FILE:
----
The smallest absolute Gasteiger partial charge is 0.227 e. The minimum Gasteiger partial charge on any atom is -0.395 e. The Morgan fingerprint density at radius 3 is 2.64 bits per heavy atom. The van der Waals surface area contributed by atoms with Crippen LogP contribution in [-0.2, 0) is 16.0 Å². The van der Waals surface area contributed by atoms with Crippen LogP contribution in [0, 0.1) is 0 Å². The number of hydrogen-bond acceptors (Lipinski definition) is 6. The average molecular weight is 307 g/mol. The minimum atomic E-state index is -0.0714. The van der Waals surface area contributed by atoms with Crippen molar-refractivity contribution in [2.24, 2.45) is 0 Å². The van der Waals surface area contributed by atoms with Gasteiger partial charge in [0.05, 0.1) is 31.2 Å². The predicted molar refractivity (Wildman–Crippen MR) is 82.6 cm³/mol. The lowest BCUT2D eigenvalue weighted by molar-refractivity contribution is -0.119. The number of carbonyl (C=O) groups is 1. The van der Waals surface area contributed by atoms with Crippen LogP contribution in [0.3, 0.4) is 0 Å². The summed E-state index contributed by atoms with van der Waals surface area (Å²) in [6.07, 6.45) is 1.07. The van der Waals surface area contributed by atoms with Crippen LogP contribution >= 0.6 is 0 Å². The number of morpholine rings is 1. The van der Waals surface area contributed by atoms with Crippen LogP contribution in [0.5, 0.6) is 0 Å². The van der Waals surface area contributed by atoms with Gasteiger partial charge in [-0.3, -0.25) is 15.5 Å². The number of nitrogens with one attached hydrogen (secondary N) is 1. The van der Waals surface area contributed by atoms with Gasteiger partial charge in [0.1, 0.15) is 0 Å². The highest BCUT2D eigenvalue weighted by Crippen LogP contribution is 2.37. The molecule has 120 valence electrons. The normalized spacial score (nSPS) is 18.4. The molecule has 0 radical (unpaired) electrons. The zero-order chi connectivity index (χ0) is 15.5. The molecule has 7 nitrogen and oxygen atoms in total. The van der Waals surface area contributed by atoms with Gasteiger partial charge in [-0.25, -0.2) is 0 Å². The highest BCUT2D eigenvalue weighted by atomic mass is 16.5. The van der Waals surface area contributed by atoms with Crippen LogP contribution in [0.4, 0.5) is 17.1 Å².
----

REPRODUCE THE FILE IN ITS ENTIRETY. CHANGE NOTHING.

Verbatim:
The smallest absolute Gasteiger partial charge is 0.227 e. The minimum Gasteiger partial charge on any atom is -0.395 e. The Morgan fingerprint density at radius 3 is 2.64 bits per heavy atom. The van der Waals surface area contributed by atoms with Crippen LogP contribution in [-0.2, 0) is 16.0 Å². The van der Waals surface area contributed by atoms with Crippen LogP contribution in [0, 0.1) is 0 Å². The number of hydrogen-bond acceptors (Lipinski definition) is 6. The average molecular weight is 307 g/mol. The minimum atomic E-state index is -0.0714. The van der Waals surface area contributed by atoms with Crippen molar-refractivity contribution in [2.24, 2.45) is 0 Å². The van der Waals surface area contributed by atoms with Gasteiger partial charge in [0.05, 0.1) is 31.2 Å². The predicted molar refractivity (Wildman–Crippen MR) is 82.6 cm³/mol. The lowest BCUT2D eigenvalue weighted by molar-refractivity contribution is -0.119. The number of carbonyl (C=O) groups is 1. The van der Waals surface area contributed by atoms with Crippen LogP contribution in [0.3, 0.4) is 0 Å². The summed E-state index contributed by atoms with van der Waals surface area (Å²) in [6.07, 6.45) is 1.07. The van der Waals surface area contributed by atoms with Crippen LogP contribution >= 0.6 is 0 Å². The number of morpholine rings is 1. The van der Waals surface area contributed by atoms with Crippen LogP contribution in [0.5, 0.6) is 0 Å². The van der Waals surface area contributed by atoms with Gasteiger partial charge in [-0.3, -0.25) is 15.5 Å². The number of nitrogens with one attached hydrogen (secondary N) is 1. The van der Waals surface area contributed by atoms with Gasteiger partial charge in [0.1, 0.15) is 0 Å². The highest BCUT2D eigenvalue weighted by Crippen LogP contribution is 2.37. The molecule has 120 valence electrons. The normalized spacial score (nSPS) is 18.4. The molecule has 0 radical (unpaired) electrons. The zero-order chi connectivity index (χ0) is 15.5. The molecule has 7 nitrogen and oxygen atoms in total. The van der Waals surface area contributed by atoms with Gasteiger partial charge in [-0.25, -0.2) is 0 Å². The highest BCUT2D eigenvalue weighted by atomic mass is 16.5. The van der Waals surface area contributed by atoms with Crippen LogP contribution in [0.4, 0.5) is 17.1 Å².